Some leaders of the Wisconsin Economic Summit process have argued the state’s best bet isn’t a renewed focus on luring companies from other states and countries. Instead, they contend, the state should create the right conditions for homegrown companies to flourish. That includes hands-on assistance for entrepreneurs, attracting more early stage capital and creating a “knowledge economy” workforce. And, as those companies grow, they will be more likely to stay if the tax and regulatory climate is hospitable.

Wisconsin has been doing a much better job of that in recent years. While it’s still very much a work in progress, so are similar business start-up efforts in most other states.

Policymakers and economic development leaders in Wisconsin should not be afraid to learn from others outside the state. In fact, the current economic crisis demands it. The good news is that other states are learning a thing or two from Wisconsin, as well. -- Still is president of the Wisconsin Technology Council. He is the former associate editor of the Wisconsin State Journal in Madison.


Comments: 5

At August 11, 2010 at 8:49 PM, Blogger John said...

Between 2008 and 2009, Wisconsin saw a net loss of nearly 6,000 residents to other states. During this same time period, my home state of Arizona—despite its miserable economy and dire budget situation—enjoyed a net gain of more than 15,000 residents (not counting immigrants from other countries; you know, places like Sweden). My adopted state of Texas netted more than 143,000 individuals from elsewhere in the U.S.

When it comes to employment, Wisconsin is barely better than middle of the pack. Seventeen states have lower unemployment than Wisconsin’s 7.9% rate (as of June); three states have unemployment roughly the same as Wisconsin’s; and twenty-nine states have higher unemployment.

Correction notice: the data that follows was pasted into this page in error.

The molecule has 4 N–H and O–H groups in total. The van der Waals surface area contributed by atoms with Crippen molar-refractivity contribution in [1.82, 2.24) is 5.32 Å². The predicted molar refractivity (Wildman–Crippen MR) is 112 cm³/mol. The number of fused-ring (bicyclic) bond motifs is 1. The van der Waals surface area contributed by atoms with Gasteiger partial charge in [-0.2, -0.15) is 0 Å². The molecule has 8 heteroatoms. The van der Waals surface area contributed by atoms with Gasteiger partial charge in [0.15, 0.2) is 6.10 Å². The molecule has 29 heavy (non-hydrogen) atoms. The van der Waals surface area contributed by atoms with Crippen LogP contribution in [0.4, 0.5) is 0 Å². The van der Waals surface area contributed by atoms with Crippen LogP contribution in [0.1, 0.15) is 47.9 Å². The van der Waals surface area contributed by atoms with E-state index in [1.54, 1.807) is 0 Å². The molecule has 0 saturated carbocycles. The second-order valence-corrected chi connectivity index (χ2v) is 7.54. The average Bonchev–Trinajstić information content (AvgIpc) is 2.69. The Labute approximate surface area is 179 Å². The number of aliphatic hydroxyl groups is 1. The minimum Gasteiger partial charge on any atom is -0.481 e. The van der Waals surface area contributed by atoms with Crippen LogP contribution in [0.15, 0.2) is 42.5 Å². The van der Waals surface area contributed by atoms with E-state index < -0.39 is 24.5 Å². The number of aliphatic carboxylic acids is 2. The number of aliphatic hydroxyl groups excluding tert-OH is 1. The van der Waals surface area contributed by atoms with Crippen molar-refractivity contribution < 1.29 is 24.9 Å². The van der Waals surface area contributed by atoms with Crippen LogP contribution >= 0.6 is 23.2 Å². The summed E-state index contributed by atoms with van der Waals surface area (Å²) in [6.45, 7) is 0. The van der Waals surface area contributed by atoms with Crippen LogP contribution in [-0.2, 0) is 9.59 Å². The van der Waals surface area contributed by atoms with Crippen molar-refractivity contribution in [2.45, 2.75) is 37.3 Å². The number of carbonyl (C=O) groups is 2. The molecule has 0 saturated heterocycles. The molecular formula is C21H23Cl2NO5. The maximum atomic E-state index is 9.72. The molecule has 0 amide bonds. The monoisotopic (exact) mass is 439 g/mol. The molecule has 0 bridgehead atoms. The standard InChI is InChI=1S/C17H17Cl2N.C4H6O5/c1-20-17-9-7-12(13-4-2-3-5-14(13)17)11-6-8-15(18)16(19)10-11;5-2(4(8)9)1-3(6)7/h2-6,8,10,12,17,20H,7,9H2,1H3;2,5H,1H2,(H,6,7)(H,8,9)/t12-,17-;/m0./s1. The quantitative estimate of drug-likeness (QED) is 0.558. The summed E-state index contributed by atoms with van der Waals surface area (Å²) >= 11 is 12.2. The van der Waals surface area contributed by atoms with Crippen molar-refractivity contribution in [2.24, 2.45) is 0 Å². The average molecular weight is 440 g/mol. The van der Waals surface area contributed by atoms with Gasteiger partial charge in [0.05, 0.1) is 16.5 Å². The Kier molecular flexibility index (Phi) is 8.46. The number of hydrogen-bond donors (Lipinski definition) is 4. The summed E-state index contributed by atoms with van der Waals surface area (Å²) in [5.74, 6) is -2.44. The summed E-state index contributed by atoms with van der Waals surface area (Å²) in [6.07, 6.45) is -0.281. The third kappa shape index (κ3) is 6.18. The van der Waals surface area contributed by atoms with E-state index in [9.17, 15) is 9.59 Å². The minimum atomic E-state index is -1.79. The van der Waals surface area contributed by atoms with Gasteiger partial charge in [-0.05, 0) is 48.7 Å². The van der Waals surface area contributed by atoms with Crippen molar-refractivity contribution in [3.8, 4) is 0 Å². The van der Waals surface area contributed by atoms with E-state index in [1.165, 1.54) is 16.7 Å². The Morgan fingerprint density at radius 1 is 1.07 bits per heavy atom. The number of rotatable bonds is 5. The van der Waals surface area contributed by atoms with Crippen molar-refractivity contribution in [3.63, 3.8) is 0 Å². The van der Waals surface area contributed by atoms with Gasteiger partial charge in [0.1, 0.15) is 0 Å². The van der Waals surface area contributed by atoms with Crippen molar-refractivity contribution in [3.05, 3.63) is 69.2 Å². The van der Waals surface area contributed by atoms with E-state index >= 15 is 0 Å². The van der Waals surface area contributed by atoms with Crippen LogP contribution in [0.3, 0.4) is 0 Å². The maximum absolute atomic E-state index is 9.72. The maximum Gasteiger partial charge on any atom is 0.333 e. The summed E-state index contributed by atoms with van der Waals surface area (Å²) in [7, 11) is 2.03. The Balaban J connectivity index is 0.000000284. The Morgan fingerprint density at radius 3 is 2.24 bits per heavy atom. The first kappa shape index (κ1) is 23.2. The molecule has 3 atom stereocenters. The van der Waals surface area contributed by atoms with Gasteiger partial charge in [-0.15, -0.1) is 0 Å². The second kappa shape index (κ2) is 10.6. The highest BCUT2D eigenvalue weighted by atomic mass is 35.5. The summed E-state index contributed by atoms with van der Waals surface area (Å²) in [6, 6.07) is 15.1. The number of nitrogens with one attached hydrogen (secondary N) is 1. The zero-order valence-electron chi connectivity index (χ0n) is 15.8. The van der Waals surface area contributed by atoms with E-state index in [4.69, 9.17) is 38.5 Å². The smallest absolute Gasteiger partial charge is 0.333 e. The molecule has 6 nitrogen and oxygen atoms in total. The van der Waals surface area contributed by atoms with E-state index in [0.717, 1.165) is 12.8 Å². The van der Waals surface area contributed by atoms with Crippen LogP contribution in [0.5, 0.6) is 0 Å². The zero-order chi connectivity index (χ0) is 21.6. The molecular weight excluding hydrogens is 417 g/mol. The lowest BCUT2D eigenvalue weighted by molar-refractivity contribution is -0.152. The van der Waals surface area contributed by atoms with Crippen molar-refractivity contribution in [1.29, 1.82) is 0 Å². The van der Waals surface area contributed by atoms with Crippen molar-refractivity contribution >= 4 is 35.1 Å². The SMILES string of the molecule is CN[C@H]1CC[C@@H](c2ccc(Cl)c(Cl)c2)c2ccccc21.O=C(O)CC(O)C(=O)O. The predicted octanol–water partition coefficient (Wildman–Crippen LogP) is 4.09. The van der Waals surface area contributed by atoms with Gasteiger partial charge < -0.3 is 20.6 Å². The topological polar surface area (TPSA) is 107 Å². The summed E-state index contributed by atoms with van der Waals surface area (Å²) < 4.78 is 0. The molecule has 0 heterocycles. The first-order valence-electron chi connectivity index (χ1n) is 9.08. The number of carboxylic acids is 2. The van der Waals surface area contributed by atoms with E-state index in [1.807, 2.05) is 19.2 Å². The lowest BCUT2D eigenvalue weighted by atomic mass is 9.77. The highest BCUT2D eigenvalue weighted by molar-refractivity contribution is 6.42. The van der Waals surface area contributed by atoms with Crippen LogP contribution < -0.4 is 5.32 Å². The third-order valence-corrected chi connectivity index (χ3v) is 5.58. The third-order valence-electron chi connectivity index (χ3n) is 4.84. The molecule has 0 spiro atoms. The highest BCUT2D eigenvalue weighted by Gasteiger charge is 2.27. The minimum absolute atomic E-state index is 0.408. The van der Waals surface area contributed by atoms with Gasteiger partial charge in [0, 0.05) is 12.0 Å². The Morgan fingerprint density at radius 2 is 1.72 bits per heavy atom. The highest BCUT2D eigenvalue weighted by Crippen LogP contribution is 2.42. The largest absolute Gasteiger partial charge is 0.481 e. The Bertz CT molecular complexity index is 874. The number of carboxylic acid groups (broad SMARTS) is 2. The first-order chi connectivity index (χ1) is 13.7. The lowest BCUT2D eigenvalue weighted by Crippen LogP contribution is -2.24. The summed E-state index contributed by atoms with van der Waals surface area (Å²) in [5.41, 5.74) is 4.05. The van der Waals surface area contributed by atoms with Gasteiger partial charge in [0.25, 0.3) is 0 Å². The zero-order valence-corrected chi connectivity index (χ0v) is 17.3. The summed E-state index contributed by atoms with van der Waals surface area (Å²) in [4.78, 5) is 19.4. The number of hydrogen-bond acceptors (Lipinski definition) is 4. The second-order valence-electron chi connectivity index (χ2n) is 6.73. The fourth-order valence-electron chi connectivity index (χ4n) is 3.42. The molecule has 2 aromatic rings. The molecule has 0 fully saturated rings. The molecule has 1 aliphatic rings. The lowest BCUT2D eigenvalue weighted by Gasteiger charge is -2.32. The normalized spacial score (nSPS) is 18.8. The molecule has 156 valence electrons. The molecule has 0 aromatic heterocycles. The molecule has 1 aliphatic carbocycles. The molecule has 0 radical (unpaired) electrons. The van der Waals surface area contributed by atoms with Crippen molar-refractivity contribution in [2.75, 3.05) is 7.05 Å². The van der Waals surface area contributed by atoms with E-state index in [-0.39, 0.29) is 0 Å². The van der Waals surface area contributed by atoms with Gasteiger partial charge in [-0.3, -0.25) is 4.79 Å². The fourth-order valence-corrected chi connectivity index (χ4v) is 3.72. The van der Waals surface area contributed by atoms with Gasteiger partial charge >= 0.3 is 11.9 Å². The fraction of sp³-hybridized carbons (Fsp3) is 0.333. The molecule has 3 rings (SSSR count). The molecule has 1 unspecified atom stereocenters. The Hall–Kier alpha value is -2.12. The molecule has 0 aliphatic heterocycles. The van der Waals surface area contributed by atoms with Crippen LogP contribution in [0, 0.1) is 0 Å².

How about income? Wisconsin’s household income ranks 21st among states; its personal income per capita ranks 27th.

As an incubator for businesses, Wisconsin also fails to impress. Between 2003 and 2008, the state ranked 24th in terms of growth in the number of business start-ups.

Public education? Wisconsin’s eighth graders are in the fat part of the curve, not in the right-hand tail where you’d like them to be. Their 2009 math scores were below those of students in 8 other states, and roughly equal to those of students in 15 states. The 2009 reading scores were worse: 11 states performed better, and 20 states performed essentially the same. (This was not always the case. As recently as the 1990s, Wisconsin students’ test scores put the state in the first tier nationally, not the second tier, where it sits now.)

On matters of taxes, spending, and debt, here are a few representative measures: Wisconsin ranks 20th in per capita state/local tax burden (where a ranking of 1 indicates a higher tax burden); 26th on state/local per capita spending; and 28th on state/local debt per capita.

Percentage of adults with a college degree? Wisconsin ranks 28th. Infant mortality? Wisconsin is 27th. Homeownership rate? 26th. Economic growth? 27th. Religious service attendance? 33rd. Violent crime? 34th. (Lower is better on this one.)

Now, for the obligatory caveat: yes, I have accentuated the negative. There is plenty going right in Wisconsin, and I have not discussed that here. The point of this exercise, however, is not to celebrate what is good, but to challenge the public and policymakers to work on the things that could be better.

In the view of this outsider, there’s a great deal that could be better. Wisconsin in 2010 is a very ordinary state—no longer “elite,” or “first tier,” or “A list,” if ever it was. Rather, depending on the measure, it usually shows up in a very crowded second tier of states or in the undistinguished middle.

At August 11, 2010 at 8:51 PM, Blogger John said...

The sadest part is that our best and brightest, are at best "mediocre".